Grading Jon Horst’s moves for the Milwaukee Bucks in 2021-22

Mar 16, 2022; Sacramento, California, USA: Kelley L Cox-USA TODAY Sports
Mar 16, 2022; Sacramento, California, USA: Kelley L Cox-USA TODAY Sports /
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Milwaukee Bucks: Jevon Carter, Bobby Portis, Wesley Matthews, Boston Celtics: Jaylen Brown, Payton Pritchard
May 1, 2022; Boston, Massachusetts, USA: David Butler II-USA TODAY Sports /

Grading Jon Horst’s moves for the Milwaukee Bucks in 2021-22: The good

Despite having limited financial flexibility and limited draft assets, the Milwaukee Bucks still made some good moves since winning the title.

Arguably their best move was being able to retain Bobby Portis, who returned to Milwaukee on an incredibly team-friendly two-year deal worth $8.9 million. That contract proved to be arguably the most valuable one in the league this past season, given that Portis stepped into the starting lineup in Brook Lopez’s absence for a majority of the season and put up some excellent numbers. With an expanded opportunity, Portis had a career year, averaging career highs in nearly every statistical category. Being able to retain the fan favorite on such a team-friendly contract was undeniably a great move by the front office.

Despite his shortcomings in this past playoff run, the Grayson Allen trade was also a great move for the Bucks. Horst managed to find Milwaukee a new starting shooting guard for a small asking price of Sam Merrill, who hardly played during his rookie year, and two future second round picks. On top of that, the team inked Allen to a team-friendly two-year deal worth $18.7 million, which proved to be huge as Allen thrived as a starter, having put up the best numbers of his NBA career. Allen looks like he can be a long-term fit with the Bucks, but if things do not pan out for whatever reason, they have him signed to a rather tradeable contract. This trade will likely tie into the Bucks’ draft night deal where they traded the 31st overall pick to the Indiana Pacers for picks No. 54 and No. 60, along with two additional second round picks, so that will fall into this category as well.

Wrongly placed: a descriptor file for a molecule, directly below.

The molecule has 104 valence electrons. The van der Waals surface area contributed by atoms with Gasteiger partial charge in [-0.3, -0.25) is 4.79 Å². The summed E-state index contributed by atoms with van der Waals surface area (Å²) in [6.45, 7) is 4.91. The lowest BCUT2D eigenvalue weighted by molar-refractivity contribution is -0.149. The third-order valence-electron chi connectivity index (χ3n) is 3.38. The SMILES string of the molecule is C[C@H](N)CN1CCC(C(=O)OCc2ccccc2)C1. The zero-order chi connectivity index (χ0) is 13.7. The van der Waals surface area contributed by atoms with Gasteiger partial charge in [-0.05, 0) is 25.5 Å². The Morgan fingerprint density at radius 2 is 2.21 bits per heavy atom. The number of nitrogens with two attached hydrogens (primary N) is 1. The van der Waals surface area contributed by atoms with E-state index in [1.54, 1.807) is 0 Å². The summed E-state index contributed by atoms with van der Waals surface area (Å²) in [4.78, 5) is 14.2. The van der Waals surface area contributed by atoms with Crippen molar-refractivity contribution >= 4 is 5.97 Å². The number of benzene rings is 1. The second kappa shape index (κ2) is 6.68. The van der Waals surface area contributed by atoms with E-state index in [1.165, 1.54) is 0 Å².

The Bucks also made some in-season moves to help retool the roster as Horst was always active in trying to patch up some holes. The signing of DeMarcus Cousins was a great move as the Bucks needed center depth in Brook Lopez’s absence and the former All-Star was the best name on the market at the time. Cousins played great for the Bucks in a backup role on a non-guaranteed deal, which made it shocking when the front office decided to waive him before his contract would have been guaranteed. There will be more on that decision in just a moment, but the initial signing was a quality move.

Around the same time that they added Cousins, Horst called up an old friend in Wesley Matthews, who was signed to a non-guaranteed deal. The team waived Georgios Kalaitzakis, the 60th pick in the 2021 draft, to make room for Matthews, and it proved to be a good move as the guard played a significant role for the Bucks, with his importance increasing as the year went on. The swingman eventually got his deal guaranteed, which was a no-brainer, and he became Milwaukee’s starting shooting guard down the stretch and into the playoffs, having played a key role. Considering that Matthews was just sitting at home before being signed, the forward proved to be a hidden gem and a great mid-season signing by Horst.

Two other quality in-season moves included adding both DeAndre’ Bembry and Jevon Carter, who were both waived by the Brooklyn Nets. Bembry was a quality pickup for the Bucks as he provided more depth on the wing and played some reputable defense. Unfortunately, his time in Milwaukee did not last long as Bembry suffered a devastating knee injury after just eight games, which led to him being waived. Despite the injury, the signing was a solid move. At first, the addition of Carter was glossed over, largely because many fans were let down after the team missed out on adding Goran Dragic, who they were pursuing. However, Carter quickly proved to be a seamless fit as he provided reputable defense and electric shooting in the second unit.

Elsewhere, the Bucks made some smaller moves over the past year that fall into this category as they are understandable. Re-signing Thanasis Antetokounmpo to a team-friendly two-year deal worth $3.6 million was a feasible move in free agency, given his locker room presence and ties to Giannis Antetokounmpo. Elsewhere, drafting Sandro Mamukelashvili and Georgios Kalaitzakis in the second round were fine moves, as Mamukelashvili showed glimpses of potential during his rookie season and could be a piece worth developing. Although the Bucks waived Kalaitzakis to make room for Matthews, taking him with the final pick of the draft was fine. Finally, the Bucks brought in both Luca Vildoza and Rayjon Tucker late in the season on cheap deals, and they will have non-guaranteed deals for next season, meaning there was little risk in bringing them in.